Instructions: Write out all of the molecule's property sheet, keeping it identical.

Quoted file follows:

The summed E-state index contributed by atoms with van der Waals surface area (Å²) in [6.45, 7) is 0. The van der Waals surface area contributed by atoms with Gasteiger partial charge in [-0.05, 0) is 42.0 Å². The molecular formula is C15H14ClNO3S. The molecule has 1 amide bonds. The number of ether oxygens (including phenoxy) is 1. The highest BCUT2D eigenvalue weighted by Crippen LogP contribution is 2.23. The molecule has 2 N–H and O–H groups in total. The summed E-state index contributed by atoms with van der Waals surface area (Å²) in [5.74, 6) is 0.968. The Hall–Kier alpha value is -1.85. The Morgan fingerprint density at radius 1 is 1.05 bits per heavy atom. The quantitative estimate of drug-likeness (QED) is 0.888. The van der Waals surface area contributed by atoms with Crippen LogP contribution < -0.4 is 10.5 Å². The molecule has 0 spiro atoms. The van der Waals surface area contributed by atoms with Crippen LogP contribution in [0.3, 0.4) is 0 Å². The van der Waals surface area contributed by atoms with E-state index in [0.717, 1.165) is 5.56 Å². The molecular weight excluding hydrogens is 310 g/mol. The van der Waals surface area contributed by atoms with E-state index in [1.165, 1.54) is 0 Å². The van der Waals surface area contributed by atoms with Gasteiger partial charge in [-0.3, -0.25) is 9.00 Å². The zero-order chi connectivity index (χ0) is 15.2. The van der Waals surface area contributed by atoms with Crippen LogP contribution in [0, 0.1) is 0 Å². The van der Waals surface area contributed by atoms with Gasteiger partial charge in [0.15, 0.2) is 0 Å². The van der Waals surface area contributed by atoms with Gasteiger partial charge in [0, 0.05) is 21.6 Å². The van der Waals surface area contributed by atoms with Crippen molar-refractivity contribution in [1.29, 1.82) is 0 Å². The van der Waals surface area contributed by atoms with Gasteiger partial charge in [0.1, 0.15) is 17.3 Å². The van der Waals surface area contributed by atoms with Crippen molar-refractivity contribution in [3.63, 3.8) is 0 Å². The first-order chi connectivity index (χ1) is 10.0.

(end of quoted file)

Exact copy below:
The summed E-state index contributed by atoms with van der Waals surface area (Å²) in [6.45, 7) is 0. The van der Waals surface area contributed by atoms with Gasteiger partial charge in [-0.05, 0) is 42.0 Å². The molecular formula is C15H14ClNO3S. The molecule has 1 amide bonds. The number of ether oxygens (including phenoxy) is 1. The highest BCUT2D eigenvalue weighted by Crippen LogP contribution is 2.23. The molecule has 2 N–H and O–H groups in total. The summed E-state index contributed by atoms with van der Waals surface area (Å²) in [5.74, 6) is 0.968. The Hall–Kier alpha value is -1.85. The Morgan fingerprint density at radius 1 is 1.05 bits per heavy atom. The quantitative estimate of drug-likeness (QED) is 0.888. The van der Waals surface area contributed by atoms with Crippen LogP contribution < -0.4 is 10.5 Å². The molecule has 0 spiro atoms. The van der Waals surface area contributed by atoms with Crippen LogP contribution in [0.3, 0.4) is 0 Å². The van der Waals surface area contributed by atoms with E-state index in [0.717, 1.165) is 5.56 Å². The molecular weight excluding hydrogens is 310 g/mol. The van der Waals surface area contributed by atoms with E-state index in [1.165, 1.54) is 0 Å². The van der Waals surface area contributed by atoms with Gasteiger partial charge in [-0.3, -0.25) is 9.00 Å². The zero-order chi connectivity index (χ0) is 15.2. The van der Waals surface area contributed by atoms with Crippen LogP contribution in [0, 0.1) is 0 Å². The van der Waals surface area contributed by atoms with Gasteiger partial charge in [0.15, 0.2) is 0 Å². The van der Waals surface area contributed by atoms with Gasteiger partial charge in [0, 0.05) is 21.6 Å². The van der Waals surface area contributed by atoms with Crippen molar-refractivity contribution in [1.29, 1.82) is 0 Å². The van der Waals surface area contributed by atoms with Gasteiger partial charge in [0.1, 0.15) is 17.3 Å². The van der Waals surface area contributed by atoms with Crippen molar-refractivity contribution in [3.63, 3.8) is 0 Å². The first-order chi connectivity index (χ1) is 10.0.